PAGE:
Forcing a packet through an interface (OT?)
John Von Essen
john at essenz.com
Tue Jul 12 14:46:27 GMT 2005
I think the only way to do what you want is to find two hosts on the
internet that don't conflict with what you do on a day to day basis. Then
add custom routes for those two specific hosts, and with those routes, you
force traffic through each NIC.
A perfect example of two public servers would be time or whois servers.
Just be nice and dont ping too much (i.e., only send two "small" pings
every 2 minutes or something).
On Tue, 12 Jul 2005, Mario Lobo wrote:
> Yeah Stefan. They do take the default route. That is what I am already doing.
> I even wrote a little prog using a variation of ping to do just that.
> The problem lies with the fact that, there is a router between my rl0 and the internet.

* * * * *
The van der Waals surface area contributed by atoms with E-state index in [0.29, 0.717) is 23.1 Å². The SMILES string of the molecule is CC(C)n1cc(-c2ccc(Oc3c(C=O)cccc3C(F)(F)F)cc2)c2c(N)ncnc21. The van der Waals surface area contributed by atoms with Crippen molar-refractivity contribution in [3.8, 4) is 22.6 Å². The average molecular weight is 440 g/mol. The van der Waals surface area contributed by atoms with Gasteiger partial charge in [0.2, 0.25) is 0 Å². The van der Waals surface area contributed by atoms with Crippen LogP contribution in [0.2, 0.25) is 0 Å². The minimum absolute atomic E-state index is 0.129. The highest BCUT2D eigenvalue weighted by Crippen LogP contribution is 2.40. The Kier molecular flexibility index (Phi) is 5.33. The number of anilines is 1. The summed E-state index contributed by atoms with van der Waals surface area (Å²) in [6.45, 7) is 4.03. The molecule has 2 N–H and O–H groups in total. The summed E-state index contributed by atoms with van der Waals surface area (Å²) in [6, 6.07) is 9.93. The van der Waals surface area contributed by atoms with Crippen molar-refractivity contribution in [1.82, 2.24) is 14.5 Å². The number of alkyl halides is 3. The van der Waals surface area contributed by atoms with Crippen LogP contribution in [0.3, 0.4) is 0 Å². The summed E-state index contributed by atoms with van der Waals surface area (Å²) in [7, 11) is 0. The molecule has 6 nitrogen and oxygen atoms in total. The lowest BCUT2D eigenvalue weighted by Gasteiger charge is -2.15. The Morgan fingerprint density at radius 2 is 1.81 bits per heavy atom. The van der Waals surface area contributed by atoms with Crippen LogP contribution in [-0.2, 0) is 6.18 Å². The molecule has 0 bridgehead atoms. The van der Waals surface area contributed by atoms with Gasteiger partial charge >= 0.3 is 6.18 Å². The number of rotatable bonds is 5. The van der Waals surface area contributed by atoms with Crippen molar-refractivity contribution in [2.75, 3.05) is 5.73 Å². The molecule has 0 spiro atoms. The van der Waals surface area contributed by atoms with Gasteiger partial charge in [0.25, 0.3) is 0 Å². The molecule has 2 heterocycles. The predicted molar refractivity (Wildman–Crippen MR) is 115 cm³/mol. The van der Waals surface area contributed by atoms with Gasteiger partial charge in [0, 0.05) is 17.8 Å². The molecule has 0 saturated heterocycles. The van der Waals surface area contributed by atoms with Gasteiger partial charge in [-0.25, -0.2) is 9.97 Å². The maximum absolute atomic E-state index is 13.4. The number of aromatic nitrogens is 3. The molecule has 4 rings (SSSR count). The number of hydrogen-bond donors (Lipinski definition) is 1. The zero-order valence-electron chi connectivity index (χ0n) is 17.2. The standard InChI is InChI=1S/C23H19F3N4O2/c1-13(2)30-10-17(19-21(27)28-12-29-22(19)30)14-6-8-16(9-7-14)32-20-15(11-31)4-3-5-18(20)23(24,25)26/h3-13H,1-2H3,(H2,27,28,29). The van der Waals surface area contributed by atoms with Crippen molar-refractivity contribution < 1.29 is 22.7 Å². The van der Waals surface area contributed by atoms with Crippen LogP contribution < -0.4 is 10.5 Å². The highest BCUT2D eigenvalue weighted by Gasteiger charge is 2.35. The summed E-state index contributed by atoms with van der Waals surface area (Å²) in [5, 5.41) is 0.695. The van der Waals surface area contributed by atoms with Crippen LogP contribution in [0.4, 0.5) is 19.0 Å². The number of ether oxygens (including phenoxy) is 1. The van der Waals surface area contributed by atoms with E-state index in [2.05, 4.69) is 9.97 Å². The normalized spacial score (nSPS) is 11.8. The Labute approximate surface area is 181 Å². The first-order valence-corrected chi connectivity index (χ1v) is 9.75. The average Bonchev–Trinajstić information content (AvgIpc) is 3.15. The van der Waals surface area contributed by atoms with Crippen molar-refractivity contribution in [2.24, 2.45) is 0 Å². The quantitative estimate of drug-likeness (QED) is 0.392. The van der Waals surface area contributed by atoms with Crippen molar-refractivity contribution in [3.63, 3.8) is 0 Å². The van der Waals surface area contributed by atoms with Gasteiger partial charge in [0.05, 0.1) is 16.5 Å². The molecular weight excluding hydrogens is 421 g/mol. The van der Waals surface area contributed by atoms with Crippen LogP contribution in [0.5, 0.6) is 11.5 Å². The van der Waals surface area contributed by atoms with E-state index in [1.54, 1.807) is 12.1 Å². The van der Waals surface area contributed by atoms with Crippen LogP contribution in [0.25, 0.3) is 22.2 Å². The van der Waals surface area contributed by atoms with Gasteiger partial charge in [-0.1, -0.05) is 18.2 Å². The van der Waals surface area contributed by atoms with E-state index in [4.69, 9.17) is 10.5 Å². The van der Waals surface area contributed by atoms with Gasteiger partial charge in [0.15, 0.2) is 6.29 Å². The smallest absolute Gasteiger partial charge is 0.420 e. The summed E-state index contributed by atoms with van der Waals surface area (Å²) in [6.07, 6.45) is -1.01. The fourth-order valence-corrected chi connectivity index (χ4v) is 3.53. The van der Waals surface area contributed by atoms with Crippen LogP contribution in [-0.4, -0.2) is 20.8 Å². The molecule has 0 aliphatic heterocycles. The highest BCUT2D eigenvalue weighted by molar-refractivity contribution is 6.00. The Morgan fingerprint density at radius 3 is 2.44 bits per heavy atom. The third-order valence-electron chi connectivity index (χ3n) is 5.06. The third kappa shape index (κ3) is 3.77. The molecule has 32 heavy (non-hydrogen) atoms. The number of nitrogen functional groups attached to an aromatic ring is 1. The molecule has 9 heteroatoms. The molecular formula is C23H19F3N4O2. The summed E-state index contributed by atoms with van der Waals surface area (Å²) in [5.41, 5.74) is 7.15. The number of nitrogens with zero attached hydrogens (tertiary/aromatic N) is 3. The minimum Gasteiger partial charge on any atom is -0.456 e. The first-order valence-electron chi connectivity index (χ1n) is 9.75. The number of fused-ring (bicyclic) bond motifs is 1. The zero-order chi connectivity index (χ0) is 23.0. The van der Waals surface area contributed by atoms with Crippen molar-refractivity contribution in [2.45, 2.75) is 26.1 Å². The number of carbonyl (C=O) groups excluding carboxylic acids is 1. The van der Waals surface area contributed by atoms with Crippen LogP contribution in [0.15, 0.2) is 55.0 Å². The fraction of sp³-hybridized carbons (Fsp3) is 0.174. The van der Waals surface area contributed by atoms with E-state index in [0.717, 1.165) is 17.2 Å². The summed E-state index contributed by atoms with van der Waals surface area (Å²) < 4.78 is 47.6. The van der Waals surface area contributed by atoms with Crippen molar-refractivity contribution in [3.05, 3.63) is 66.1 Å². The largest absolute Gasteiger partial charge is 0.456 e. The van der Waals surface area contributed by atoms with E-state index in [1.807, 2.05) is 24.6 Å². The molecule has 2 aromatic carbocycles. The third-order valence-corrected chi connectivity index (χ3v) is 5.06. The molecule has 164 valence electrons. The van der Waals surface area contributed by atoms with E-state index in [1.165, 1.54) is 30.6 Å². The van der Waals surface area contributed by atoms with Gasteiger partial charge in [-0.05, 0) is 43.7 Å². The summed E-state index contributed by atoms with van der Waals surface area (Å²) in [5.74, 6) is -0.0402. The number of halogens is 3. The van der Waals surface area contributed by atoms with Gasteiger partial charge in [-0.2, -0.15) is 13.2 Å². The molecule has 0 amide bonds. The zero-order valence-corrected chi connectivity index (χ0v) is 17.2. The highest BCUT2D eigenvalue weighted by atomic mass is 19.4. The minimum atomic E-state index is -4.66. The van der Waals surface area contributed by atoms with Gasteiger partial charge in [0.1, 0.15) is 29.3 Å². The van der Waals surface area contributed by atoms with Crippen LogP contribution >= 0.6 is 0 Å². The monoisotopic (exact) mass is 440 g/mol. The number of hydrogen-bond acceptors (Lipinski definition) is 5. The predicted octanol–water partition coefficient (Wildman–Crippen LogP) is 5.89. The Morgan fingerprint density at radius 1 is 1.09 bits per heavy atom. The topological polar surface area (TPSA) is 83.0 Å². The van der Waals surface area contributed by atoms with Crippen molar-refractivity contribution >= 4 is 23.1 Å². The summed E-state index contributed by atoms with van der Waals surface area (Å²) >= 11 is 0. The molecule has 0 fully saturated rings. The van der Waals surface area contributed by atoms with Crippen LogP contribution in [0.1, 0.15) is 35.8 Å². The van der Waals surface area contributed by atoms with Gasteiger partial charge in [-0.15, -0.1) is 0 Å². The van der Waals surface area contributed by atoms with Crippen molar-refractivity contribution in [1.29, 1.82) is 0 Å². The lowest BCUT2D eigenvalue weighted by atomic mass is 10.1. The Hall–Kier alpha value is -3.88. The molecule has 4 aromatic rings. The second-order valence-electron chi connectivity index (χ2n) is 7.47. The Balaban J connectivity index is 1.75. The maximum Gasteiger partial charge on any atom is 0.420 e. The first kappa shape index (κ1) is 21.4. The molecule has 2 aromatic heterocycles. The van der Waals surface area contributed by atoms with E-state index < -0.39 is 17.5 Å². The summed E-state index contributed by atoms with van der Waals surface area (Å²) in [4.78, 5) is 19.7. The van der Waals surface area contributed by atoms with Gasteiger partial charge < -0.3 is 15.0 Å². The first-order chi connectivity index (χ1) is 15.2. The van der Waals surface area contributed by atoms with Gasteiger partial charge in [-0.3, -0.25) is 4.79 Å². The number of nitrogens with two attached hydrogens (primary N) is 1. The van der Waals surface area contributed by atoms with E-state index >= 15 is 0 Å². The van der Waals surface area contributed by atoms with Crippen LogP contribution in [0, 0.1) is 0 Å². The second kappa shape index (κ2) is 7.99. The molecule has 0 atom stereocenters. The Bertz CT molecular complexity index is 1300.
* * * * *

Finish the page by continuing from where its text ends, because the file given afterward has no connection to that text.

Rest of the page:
> 1) rl0 -----------> router ----------> antenna ------> ISPx ------> internet
> So the fact that i can ping the hop next to rl0 doesn´t mean the link is up :(.
> That is why I NEED to ping something on the internet.
> //| //||
> // | // ||
> -//--//---|| ARIO LOBO
> // // ||
> mario.lobo at ipad.com.br
> On 12 Jul 2005 at 15:48, stsp at stsp.in-berlin.de wrote:
> > In case you got a static IP on rl0 from ISP x (and rl0 is up),
> > ping -I <IP of rl0> www.google.com
> > might help.
> > Just a guess though. Packets might still take the default route, even with -I.
> > Good luck,
> > --
> > stefan
> > http://stsp.in-berlin.de PGP Key: 0xF59D25F0
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